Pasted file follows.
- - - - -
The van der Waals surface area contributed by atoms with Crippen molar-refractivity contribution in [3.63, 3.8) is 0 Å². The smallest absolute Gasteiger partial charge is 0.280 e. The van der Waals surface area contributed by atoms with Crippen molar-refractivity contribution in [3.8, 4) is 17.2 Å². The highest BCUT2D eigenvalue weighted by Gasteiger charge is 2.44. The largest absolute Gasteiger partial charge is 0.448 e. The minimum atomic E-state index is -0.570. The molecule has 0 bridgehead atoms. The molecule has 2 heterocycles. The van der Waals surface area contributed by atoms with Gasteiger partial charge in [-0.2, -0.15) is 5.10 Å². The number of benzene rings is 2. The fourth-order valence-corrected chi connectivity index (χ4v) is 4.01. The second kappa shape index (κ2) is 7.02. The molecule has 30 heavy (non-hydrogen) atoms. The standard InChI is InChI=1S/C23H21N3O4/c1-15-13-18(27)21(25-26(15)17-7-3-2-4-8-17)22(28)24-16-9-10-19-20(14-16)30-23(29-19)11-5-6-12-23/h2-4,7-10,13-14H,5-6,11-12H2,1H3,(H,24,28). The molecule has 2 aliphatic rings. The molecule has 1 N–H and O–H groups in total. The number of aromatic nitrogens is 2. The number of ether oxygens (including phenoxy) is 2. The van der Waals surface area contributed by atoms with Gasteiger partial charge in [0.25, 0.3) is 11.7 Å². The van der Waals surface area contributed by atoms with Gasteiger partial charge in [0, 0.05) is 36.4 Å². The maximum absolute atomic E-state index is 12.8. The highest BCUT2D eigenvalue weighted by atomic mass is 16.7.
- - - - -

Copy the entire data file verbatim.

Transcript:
The van der Waals surface area contributed by atoms with Crippen molar-refractivity contribution in [3.63, 3.8) is 0 Å². The smallest absolute Gasteiger partial charge is 0.280 e. The van der Waals surface area contributed by atoms with Crippen molar-refractivity contribution in [3.8, 4) is 17.2 Å². The highest BCUT2D eigenvalue weighted by Gasteiger charge is 2.44. The largest absolute Gasteiger partial charge is 0.448 e. The minimum atomic E-state index is -0.570. The molecule has 0 bridgehead atoms. The molecule has 2 heterocycles. The van der Waals surface area contributed by atoms with Gasteiger partial charge in [-0.2, -0.15) is 5.10 Å². The number of benzene rings is 2. The fourth-order valence-corrected chi connectivity index (χ4v) is 4.01. The second kappa shape index (κ2) is 7.02. The molecule has 30 heavy (non-hydrogen) atoms. The standard InChI is InChI=1S/C23H21N3O4/c1-15-13-18(27)21(25-26(15)17-7-3-2-4-8-17)22(28)24-16-9-10-19-20(14-16)30-23(29-19)11-5-6-12-23/h2-4,7-10,13-14H,5-6,11-12H2,1H3,(H,24,28). The molecule has 2 aliphatic rings. The molecule has 1 N–H and O–H groups in total. The number of aromatic nitrogens is 2. The number of ether oxygens (including phenoxy) is 2. The van der Waals surface area contributed by atoms with Gasteiger partial charge in [0.25, 0.3) is 11.7 Å². The van der Waals surface area contributed by atoms with Gasteiger partial charge in [0, 0.05) is 36.4 Å². The maximum absolute atomic E-state index is 12.8. The highest BCUT2D eigenvalue weighted by atomic mass is 16.7.